Use a combination of desk research, CRM-analyses, digital marketing analysis (SEO/Ads/Social), recordings of customer conversations, and speak with the customers yourself. This allows you to build a situation analysis and a baseline for where you are today. In this step you should include customers, partners, the executives and other departments.

  2. Set objectives on each component (yearly)
    Within Workspace 365 we use the Reach, Teach, Act framework. It is a framework that I developed throughout the years and can share one-on-one. In short, it allows us to focus on: Impressions, Visitors and Conversions.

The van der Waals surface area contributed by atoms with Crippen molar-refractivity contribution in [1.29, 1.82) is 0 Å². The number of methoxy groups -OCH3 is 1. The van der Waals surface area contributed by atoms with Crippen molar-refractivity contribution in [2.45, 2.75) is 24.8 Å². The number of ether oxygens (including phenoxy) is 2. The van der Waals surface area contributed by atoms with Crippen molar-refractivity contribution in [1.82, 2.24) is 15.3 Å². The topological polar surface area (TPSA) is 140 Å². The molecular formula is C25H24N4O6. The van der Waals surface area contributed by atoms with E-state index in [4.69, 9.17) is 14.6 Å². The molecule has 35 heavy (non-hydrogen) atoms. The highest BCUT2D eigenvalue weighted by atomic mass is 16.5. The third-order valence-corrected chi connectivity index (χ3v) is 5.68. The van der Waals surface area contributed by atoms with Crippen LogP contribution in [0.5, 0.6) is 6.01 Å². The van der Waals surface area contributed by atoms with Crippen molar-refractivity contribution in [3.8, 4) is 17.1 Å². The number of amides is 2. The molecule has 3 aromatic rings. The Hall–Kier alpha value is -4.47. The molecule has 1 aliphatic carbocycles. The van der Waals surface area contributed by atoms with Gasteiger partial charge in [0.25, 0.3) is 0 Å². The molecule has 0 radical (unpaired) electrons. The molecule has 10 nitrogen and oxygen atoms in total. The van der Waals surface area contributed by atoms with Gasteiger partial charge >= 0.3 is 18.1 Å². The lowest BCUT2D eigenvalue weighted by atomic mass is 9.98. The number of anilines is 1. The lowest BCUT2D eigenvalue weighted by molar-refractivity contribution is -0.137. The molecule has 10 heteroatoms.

Within marketing you can measure a lot of things. But as a small organisation you should be agile. That is why I would recommend to have a maximum of 3 key KPIs for your marketing team and also 3 KPIs per person that contribute to the key KPIs.

    An example of a key objective is to increase the website visitors 10% month-over-month. This could be split to personal KPIs such as increase traffic from LinkedIn with 10% month-over-month.


  3. Formulate your marketing strategy (yearly)
    Within your marketing strategy you will formulate how you will reach your objectives. Will you focus on digital marketing? Will you include physical events? Will you include traditional media? Review this strategy with external advisors as they will be able to level-up your strategy.

  4. Develop action programs (quarterly)